“Until very recently Germany’s leadership has been very careful, not wanting Germany to go back to the old times where it was perceived as being too strong militarily. But the current circumstances are forcing the new leaders to say: ‘Hey, we did enough, we behaved enough, and now it’s time for us to be not only an economic leader of Europe, but one of the most important partners,’ ” said Roy, noting that “in most cases Germany and France are cooperating even more than before.”

“Germany in terms of energy, mining, and other investments has been very dependent on Russia—it was a stance they believed they needed to follow,” said Saiz. “So, this situation has been very costly both for the country and for its role within the EU. But now they’ve realized that it’s in their best interest to shift away from that dependency.”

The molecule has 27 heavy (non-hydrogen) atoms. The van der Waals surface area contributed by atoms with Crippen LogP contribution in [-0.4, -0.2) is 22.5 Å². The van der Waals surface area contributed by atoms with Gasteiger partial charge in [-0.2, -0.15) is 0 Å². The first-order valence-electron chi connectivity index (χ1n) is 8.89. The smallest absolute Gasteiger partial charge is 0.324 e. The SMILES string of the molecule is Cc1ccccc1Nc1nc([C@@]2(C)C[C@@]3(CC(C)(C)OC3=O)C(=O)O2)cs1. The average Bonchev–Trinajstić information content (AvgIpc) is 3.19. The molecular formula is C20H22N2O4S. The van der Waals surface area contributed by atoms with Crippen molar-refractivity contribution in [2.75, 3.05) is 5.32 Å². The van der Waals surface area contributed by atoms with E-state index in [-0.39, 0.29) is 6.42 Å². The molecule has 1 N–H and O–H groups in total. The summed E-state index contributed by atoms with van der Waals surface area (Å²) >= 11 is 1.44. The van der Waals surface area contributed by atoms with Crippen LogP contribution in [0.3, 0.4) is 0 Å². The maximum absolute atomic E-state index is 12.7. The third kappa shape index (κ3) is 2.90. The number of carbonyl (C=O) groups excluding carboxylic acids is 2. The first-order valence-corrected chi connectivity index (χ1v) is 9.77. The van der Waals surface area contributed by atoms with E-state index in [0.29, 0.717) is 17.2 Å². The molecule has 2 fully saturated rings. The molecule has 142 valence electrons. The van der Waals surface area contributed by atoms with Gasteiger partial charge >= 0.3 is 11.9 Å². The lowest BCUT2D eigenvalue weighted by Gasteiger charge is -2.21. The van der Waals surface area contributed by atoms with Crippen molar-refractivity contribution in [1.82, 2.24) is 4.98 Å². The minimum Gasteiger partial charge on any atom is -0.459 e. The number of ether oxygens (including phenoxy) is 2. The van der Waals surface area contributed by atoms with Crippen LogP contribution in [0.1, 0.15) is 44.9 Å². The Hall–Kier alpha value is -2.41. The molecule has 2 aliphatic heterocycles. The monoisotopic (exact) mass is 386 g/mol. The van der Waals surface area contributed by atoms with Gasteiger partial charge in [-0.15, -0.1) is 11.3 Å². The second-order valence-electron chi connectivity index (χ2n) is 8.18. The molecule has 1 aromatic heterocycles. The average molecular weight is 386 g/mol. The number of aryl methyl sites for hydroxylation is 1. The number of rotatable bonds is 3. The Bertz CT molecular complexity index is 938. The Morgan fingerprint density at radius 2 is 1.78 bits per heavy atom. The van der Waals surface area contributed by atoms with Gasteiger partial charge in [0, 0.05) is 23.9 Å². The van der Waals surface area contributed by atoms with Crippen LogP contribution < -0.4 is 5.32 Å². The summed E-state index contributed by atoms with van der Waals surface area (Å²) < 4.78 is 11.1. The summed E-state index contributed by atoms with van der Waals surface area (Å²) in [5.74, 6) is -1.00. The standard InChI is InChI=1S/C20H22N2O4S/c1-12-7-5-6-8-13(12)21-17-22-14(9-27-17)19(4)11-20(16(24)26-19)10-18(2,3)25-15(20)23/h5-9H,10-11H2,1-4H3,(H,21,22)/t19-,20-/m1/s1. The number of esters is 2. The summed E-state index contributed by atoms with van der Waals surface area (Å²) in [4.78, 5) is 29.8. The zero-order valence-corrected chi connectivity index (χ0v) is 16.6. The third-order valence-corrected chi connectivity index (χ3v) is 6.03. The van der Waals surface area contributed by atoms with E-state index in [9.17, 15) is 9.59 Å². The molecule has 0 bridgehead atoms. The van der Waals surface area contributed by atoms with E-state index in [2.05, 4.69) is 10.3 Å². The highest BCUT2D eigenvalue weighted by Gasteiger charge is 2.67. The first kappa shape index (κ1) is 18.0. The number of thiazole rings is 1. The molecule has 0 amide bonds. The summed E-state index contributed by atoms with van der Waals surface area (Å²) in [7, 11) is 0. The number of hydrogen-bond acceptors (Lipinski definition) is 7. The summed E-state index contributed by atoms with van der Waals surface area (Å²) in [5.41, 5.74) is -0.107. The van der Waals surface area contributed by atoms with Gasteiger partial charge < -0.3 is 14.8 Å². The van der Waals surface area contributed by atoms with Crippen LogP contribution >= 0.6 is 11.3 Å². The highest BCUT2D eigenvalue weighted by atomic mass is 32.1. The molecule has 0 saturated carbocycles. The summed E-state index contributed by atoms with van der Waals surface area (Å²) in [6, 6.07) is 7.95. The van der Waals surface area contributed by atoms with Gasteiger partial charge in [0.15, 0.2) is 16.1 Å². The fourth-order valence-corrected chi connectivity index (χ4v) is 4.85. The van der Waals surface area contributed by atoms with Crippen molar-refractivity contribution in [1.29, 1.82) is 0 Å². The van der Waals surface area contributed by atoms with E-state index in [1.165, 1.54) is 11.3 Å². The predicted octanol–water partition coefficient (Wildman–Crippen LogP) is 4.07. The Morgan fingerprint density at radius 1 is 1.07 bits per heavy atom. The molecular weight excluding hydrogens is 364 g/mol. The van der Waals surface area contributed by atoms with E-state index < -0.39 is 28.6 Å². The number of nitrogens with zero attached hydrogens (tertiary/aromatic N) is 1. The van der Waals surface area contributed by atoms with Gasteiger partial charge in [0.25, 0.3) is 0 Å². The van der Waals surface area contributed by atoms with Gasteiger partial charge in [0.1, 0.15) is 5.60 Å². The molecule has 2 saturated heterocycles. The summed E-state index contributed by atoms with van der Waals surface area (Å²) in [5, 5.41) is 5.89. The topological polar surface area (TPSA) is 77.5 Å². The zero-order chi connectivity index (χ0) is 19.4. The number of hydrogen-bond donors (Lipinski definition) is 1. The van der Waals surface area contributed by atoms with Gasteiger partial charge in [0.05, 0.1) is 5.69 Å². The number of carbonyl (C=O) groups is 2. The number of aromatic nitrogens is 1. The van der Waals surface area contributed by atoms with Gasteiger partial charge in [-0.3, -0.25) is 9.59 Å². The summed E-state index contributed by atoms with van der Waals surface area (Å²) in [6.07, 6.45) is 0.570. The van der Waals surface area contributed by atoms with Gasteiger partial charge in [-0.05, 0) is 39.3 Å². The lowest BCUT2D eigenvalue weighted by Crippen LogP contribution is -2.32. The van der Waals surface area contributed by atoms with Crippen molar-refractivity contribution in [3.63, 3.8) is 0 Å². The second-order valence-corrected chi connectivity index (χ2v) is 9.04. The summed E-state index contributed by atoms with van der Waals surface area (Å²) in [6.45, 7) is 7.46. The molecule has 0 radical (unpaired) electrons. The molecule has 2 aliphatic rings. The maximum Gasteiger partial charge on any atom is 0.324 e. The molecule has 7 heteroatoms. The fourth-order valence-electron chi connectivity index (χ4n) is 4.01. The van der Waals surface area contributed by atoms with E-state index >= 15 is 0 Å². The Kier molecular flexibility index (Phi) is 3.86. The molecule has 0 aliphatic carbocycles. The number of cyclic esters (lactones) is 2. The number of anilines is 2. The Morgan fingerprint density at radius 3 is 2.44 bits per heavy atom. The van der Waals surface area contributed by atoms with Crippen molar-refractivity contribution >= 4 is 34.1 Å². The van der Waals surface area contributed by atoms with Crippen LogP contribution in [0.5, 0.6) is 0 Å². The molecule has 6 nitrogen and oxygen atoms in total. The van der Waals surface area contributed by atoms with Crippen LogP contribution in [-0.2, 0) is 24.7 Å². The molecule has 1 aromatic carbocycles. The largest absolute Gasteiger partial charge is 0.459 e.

Bradford McGuinn, a senior lecturer in political science, is familiar with the U.S. European Command (USEUCOM), one of 11 combatant command centers around the world. McGuinn highlighted the strong relationship between the U.S. military and European nations through NATO that he observed during visits to USEUCOM bases in Europe and the U.S. over a nearly 20-year period. McGuinn suggested that the recent conflict has strengthened those bonds. 

“NATO members understand one another’s history, their command structures, and military doctrines. They engage in joint exercises, simulations, and war games,” he said. “So much of the culture of USEUCOM was based on what was generally a shared threat assessment [of the Soviets], as well as many joint missions in recent years. As a consequence, you have generations of military leaders—both U.S. and their European partners—who know one another very well.” 

In terms of NATO, Roy highlighted a sarcastic reference to three original priorities of the military-purposed alliance formed in 1949: Keep the Americans in Europe, keep Germany down, and keep the Soviets out. 

“The only exception to that has been that Germany is not ‘down’ anymore,” he said. “The U.S. is solidly in, and Putin-Russia remains out.”